As I was reading today, I came across a Bible passage that is often misunderstood. We often use this passage to say something that it was never intended to teach. As I thought about it, I realized that there are many passages that this applies to. So, I am beginning a series that will explore some of those oft-misunderstood and misquoted passages. Today’s post will be about Acts 10:9-16. The passage reads:
The next day, as they were on their journey and approaching the city, Peter went up on the housetop about the sixth hour to pray. And he became hungry and wanted something to eat, but while they were preparing it, he fell into a trance and saw the heavens opened and something like a great sheet descending, being let down by its four corners upon the earth. In it were all kinds of animals and reptiles and birds of the air. And there came a voice to him: “Rise, Peter; kill and eat.” But Peter said, “By no means, Lord; for I have never eaten anything that is common or unclean.” And the voice came to him again a second time, “What God has made clean, do not call common.” This happened three times, and the thing was taken up at once to heaven. (Acts 10:9-16, ESV)
I cannot tell you how many times I have either heard or read someone use this passage as proof that the Old Testament dietary laws no longer apply to the Christian. It is argued that God tells Peter in this passage that all food is now to be considered “clean.” Well, I agree that Christians do not need to adhere to the Old Testament food laws, but the proof does not come from this passage (For a proof about what is lawful to eat, look at Mark 7:14-23).
In fact, this passage really has nothing to do with food at all. Peter’s vision is to teach him that the message of Christ is not for Jews only, but also for Gentiles (all non-Jews). The Jewish thought of the time was that Gentiles were unclean and had nothing to do with the things of God. This vision was to correct Peter’s thinking and prepare him to spread the Good News to all nations indiscriminately. When you read the rest of chapter 10 and into chapter 11, this message is obvious. The emphasis comes out very plainly in Acts 10:28 where Peter, speaking to his Gentile visitors, says, “You yourselves know how unlawful it is for a Jew to associate with or to visit anyone of another nation, but God has shown me that I should not call any person common or unclean.” God showed him this in the vision of Acts 10:9-16.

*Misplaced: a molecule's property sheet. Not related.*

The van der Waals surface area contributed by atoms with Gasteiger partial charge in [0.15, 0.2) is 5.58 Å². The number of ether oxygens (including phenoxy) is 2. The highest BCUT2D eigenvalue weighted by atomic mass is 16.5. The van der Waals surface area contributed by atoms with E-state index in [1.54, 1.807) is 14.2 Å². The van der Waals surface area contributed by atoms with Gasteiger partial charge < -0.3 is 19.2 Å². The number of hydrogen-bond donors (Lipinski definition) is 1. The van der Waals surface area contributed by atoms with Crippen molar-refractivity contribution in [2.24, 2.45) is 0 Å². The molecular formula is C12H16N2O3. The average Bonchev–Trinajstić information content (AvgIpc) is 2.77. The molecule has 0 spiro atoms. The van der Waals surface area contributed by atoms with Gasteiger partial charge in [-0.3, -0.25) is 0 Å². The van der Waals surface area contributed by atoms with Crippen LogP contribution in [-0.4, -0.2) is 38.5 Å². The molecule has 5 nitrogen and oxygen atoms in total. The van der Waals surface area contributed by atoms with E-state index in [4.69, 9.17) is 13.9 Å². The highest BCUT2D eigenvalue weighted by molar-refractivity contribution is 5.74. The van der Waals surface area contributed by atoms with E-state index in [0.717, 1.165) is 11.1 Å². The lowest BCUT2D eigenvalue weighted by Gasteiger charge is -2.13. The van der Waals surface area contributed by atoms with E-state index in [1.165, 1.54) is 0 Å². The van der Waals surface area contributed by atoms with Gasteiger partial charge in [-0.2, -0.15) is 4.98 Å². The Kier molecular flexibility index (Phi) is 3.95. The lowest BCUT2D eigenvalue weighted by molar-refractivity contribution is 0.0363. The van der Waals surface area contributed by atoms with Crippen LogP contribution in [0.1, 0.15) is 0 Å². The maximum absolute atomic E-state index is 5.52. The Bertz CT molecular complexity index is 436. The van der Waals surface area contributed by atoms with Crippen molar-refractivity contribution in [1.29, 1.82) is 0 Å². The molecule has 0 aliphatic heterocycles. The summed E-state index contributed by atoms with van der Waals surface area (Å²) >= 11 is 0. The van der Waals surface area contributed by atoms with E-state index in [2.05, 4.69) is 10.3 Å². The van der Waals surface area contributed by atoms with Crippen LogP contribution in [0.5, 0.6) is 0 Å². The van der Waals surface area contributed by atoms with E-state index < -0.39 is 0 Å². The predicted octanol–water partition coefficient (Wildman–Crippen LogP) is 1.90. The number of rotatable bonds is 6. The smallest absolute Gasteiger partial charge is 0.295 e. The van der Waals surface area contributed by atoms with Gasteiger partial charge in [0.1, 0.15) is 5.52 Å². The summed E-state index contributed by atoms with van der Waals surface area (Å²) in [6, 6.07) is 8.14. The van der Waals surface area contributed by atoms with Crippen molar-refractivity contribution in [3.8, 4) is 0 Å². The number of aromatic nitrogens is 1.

When Peter reports to the church leaders in chapter 11 and they ask him why he has been preaching to the Gentiles, he tells them of his vision and the fact that God has declared that all people are to be considered clean (or worthy) of the gospel (read Acts 11:1-18). It is not a message only for Jews. It is for all people because they are all clean in God’s eyes.
So, this passage has nothing to do with food, but with people. As Christians, we are to proclaim the Good News to all because God has told us that no person is to be considered common or unclean.
Have you ever heard this passage used incorrectly? Are there any other passages that you know of that are commonly taken out of context? Do you think that this passage has anything to say concerning racial prejudices held by some Christians (look at Acts 10:28 again)?
If you would like to look at the passages discussed in this post, you can go to Biblegateway.com .